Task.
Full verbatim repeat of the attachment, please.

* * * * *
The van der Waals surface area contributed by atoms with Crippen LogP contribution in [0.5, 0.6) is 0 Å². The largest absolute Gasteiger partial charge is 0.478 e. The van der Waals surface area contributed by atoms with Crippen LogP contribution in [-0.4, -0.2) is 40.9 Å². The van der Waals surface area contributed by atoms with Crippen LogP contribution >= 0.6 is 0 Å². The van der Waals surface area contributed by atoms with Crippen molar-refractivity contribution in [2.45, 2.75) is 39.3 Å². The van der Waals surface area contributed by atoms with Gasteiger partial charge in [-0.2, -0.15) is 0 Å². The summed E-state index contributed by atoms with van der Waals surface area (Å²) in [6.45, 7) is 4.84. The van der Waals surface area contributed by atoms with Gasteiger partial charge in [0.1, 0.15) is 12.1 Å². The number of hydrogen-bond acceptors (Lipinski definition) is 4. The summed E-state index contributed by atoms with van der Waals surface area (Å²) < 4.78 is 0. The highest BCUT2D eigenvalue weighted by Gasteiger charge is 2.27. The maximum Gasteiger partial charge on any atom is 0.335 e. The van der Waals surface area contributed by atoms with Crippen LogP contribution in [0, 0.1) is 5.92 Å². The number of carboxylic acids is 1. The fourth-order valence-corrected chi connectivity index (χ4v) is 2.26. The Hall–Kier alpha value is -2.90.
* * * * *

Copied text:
The van der Waals surface area contributed by atoms with Crippen LogP contribution in [0.5, 0.6) is 0 Å². The largest absolute Gasteiger partial charge is 0.478 e. The van der Waals surface area contributed by atoms with Crippen LogP contribution in [-0.4, -0.2) is 40.9 Å². The van der Waals surface area contributed by atoms with Crippen LogP contribution >= 0.6 is 0 Å². The van der Waals surface area contributed by atoms with Crippen molar-refractivity contribution in [2.45, 2.75) is 39.3 Å². The van der Waals surface area contributed by atoms with Gasteiger partial charge in [-0.2, -0.15) is 0 Å². The summed E-state index contributed by atoms with van der Waals surface area (Å²) in [6.45, 7) is 4.84. The van der Waals surface area contributed by atoms with Gasteiger partial charge in [0.1, 0.15) is 12.1 Å². The number of hydrogen-bond acceptors (Lipinski definition) is 4. The summed E-state index contributed by atoms with van der Waals surface area (Å²) < 4.78 is 0. The highest BCUT2D eigenvalue weighted by Gasteiger charge is 2.27. The maximum Gasteiger partial charge on any atom is 0.335 e. The van der Waals surface area contributed by atoms with Crippen LogP contribution in [0, 0.1) is 5.92 Å². The number of carboxylic acids is 1. The fourth-order valence-corrected chi connectivity index (χ4v) is 2.26. The Hall–Kier alpha value is -2.90.